Amazon Sellers are entrepreneurs who have a marketplace to cater to with their goods. Like any other business owner, they do hope that sales will be successful and positive word of mouth (and reviews!) will attract new and existing customers to keep purchasing what they have to offer. As your Seller status grows, you want to make sure that that your professional and personal assets are legally protected through incorporating with a legal structure.

Why incorporate? Here are some of the best benefits that accompany making this decision.

  • Building and establishing credibility. Outside of encouraging your customers to leave positive Amazon reviews on their experience shopping with you, incorporating establishes your professional identity. You're branding yourself now, after all! Once you've incorporated, customers (and even potential investors) can see that your business is legitimate and here to stay.
  • Saving money on taxes. Incorporating as an Amazon Seller allows you to take advantage of potential tax deductions that can equal big savings for your company.
  • Asset protection. As mentioned above, the faster your business grows the more critical it becomes to protect its assets - professional and personal - and limit personal liability. The Amazon marketplace is ripe with potential threats to your business. A customer might state that the product you sold them resulted in an injury and try to sue you. If you haven't incorporated your business, you will be held personally responsible and could lose everything you value in a lawsuit.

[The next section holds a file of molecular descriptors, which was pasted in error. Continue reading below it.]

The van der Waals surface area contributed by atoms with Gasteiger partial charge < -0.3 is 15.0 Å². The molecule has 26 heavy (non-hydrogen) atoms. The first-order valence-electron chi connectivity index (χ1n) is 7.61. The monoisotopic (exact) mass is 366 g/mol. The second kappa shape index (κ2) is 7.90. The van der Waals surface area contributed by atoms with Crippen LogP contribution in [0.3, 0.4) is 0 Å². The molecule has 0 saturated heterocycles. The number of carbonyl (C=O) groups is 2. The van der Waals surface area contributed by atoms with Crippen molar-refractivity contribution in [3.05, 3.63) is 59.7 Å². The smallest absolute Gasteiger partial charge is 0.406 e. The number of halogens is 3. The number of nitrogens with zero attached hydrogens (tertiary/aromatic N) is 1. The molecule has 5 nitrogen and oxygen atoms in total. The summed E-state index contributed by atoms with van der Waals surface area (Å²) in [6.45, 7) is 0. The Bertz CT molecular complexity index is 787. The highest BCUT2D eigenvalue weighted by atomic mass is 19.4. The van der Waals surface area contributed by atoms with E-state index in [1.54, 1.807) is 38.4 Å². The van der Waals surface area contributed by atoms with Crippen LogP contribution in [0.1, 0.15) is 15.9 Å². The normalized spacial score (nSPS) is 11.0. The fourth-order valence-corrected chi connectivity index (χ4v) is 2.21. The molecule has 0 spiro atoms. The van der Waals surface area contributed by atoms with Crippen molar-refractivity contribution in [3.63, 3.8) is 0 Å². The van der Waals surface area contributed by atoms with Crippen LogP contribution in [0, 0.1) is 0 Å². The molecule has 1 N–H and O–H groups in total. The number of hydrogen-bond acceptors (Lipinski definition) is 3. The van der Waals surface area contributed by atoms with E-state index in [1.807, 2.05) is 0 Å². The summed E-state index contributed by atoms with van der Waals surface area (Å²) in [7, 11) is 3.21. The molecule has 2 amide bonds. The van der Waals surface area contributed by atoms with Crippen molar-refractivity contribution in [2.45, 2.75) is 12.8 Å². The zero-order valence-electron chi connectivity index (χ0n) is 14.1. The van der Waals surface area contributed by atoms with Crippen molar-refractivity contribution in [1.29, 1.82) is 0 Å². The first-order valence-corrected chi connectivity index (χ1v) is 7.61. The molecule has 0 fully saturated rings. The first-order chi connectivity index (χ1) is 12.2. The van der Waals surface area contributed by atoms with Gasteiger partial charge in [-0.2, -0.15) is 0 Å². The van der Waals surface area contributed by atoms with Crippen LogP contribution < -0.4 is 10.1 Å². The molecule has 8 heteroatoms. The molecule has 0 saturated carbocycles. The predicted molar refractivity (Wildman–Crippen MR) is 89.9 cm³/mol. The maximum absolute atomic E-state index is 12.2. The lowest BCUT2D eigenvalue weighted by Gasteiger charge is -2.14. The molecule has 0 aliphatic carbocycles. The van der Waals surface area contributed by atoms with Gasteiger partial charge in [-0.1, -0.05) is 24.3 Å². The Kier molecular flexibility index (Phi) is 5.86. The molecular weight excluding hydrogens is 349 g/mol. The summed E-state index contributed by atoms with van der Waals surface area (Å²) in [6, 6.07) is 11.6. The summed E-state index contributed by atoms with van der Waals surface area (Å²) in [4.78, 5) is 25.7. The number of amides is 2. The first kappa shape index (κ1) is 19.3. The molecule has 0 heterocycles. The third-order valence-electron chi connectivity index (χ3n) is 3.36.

Which Entity Should Amazon Sellers Incorporate As?

As a disclaimer, we cannot provide you with legal advice. Every type of Amazon Seller's situation is different and as such, it's a good idea to consult with a legal professional to find out which entity is best for your circumstance.

That being said, we see many Amazon Sellers incorporate as a limited liability company (LLC). Forming an LLC allows you to receive the incorporation benefits listed above, along with the ability to choose your tax structure (which may be an S Corporation or C Corporation). An LLC also offers fewer ongoing maintenance requirements, such as not having to hold annual meetings or have a board of directors, than other legal formations. For FBA and FBM sellers that are largely solopreneurs, this entity might just be the perfect fit for their business.